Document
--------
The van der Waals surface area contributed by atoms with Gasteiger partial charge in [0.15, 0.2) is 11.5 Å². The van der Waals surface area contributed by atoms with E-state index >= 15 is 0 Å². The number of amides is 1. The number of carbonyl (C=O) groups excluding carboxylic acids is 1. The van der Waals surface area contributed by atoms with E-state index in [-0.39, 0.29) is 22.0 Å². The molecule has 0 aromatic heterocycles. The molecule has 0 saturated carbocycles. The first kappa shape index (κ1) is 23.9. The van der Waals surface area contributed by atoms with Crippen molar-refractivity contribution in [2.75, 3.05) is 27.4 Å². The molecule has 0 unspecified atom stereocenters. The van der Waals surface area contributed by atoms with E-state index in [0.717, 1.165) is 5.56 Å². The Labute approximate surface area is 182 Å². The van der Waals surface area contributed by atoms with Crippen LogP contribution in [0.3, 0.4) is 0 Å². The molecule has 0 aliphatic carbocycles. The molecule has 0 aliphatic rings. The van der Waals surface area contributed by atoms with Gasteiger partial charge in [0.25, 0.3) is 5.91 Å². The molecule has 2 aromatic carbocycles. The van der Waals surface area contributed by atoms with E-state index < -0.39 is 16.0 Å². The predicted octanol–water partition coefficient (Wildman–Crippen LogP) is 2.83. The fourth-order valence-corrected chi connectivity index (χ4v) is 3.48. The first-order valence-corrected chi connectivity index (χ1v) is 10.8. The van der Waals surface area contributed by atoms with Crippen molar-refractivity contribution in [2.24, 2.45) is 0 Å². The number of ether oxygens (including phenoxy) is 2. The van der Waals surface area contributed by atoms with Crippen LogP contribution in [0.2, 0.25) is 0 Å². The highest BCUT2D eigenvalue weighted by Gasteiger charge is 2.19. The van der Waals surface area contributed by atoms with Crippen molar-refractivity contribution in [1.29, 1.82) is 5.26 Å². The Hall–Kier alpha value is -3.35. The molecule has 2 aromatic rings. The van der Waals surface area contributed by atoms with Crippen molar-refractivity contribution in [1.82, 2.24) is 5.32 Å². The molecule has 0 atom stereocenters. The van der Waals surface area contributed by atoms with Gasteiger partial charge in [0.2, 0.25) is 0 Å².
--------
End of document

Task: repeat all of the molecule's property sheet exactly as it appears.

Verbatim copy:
The van der Waals surface area contributed by atoms with Gasteiger partial charge in [0.15, 0.2) is 11.5 Å². The van der Waals surface area contributed by atoms with E-state index >= 15 is 0 Å². The number of amides is 1. The number of carbonyl (C=O) groups excluding carboxylic acids is 1. The van der Waals surface area contributed by atoms with E-state index in [-0.39, 0.29) is 22.0 Å². The molecule has 0 aromatic heterocycles. The molecule has 0 saturated carbocycles. The first kappa shape index (κ1) is 23.9. The van der Waals surface area contributed by atoms with Crippen molar-refractivity contribution in [2.75, 3.05) is 27.4 Å². The molecule has 0 unspecified atom stereocenters. The van der Waals surface area contributed by atoms with E-state index in [0.717, 1.165) is 5.56 Å². The Labute approximate surface area is 182 Å². The van der Waals surface area contributed by atoms with Crippen LogP contribution in [0.3, 0.4) is 0 Å². The molecule has 0 aliphatic carbocycles. The molecule has 0 aliphatic rings. The van der Waals surface area contributed by atoms with Gasteiger partial charge in [0.25, 0.3) is 5.91 Å². The molecule has 2 aromatic carbocycles. The van der Waals surface area contributed by atoms with E-state index < -0.39 is 16.0 Å². The predicted octanol–water partition coefficient (Wildman–Crippen LogP) is 2.83. The fourth-order valence-corrected chi connectivity index (χ4v) is 3.48. The first-order valence-corrected chi connectivity index (χ1v) is 10.8. The van der Waals surface area contributed by atoms with Crippen molar-refractivity contribution in [2.24, 2.45) is 0 Å². The number of ether oxygens (including phenoxy) is 2. The van der Waals surface area contributed by atoms with Crippen LogP contribution in [0.2, 0.25) is 0 Å². The highest BCUT2D eigenvalue weighted by Gasteiger charge is 2.19. The van der Waals surface area contributed by atoms with Crippen molar-refractivity contribution in [1.29, 1.82) is 5.26 Å². The Hall–Kier alpha value is -3.35. The molecule has 2 aromatic rings. The van der Waals surface area contributed by atoms with Crippen molar-refractivity contribution in [1.82, 2.24) is 5.32 Å². The molecule has 0 atom stereocenters. The van der Waals surface area contributed by atoms with Gasteiger partial charge in [0.2, 0.25) is 0 Å².